The Shaw 54th Regiment Memorial on Beacon Street just across from the Massachusetts State House will undergo a major restoration starting in 2019.
The National Park Service, Friends of the Public Garden, the Museum of African American History, and the City of Boston are leading the $2.8 million effort, which will also include the creation of new programming related to the memorial, which honors the first all-black Army regiment recruited during the Civil War.
The bas-relief that Augustus Saint-Gaudens sculpted was installed in 1897, and has become one of the most visited war memorials in not only Boston but the nation. According to Friends of the Public Garden, “systemic shortcomings in the monument’s design have caused water intrusion and movement of stones.”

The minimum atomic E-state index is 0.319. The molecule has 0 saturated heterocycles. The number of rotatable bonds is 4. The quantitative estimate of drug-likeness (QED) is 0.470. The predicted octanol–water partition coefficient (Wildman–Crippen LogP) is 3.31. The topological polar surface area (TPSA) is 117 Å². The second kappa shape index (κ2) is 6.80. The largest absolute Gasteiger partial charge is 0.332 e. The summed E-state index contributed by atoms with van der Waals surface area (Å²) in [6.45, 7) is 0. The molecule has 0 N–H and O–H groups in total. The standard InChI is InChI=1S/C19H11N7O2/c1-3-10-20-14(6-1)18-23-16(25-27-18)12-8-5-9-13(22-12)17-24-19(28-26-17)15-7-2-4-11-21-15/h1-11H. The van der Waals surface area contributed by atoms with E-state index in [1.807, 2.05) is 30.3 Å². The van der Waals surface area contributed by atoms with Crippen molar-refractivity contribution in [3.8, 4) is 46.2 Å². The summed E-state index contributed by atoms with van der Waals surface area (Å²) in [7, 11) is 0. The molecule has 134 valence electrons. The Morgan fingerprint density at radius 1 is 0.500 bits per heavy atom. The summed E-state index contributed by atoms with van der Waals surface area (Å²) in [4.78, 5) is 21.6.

The memorial’s bronze portion is no longer anchored securely enough to its brick back, rendering the whole thing susceptible to collapse. So the entire thing will be reconstructed to ensure longer-term stability. That will mean removing the bronze portion for a time.
As for the programming, that will be designed to engage people “in critical conversations on race, freedom and justice, as well as the power of art to keep important stories alive and relevant today,” according to Friends of the Public Garden.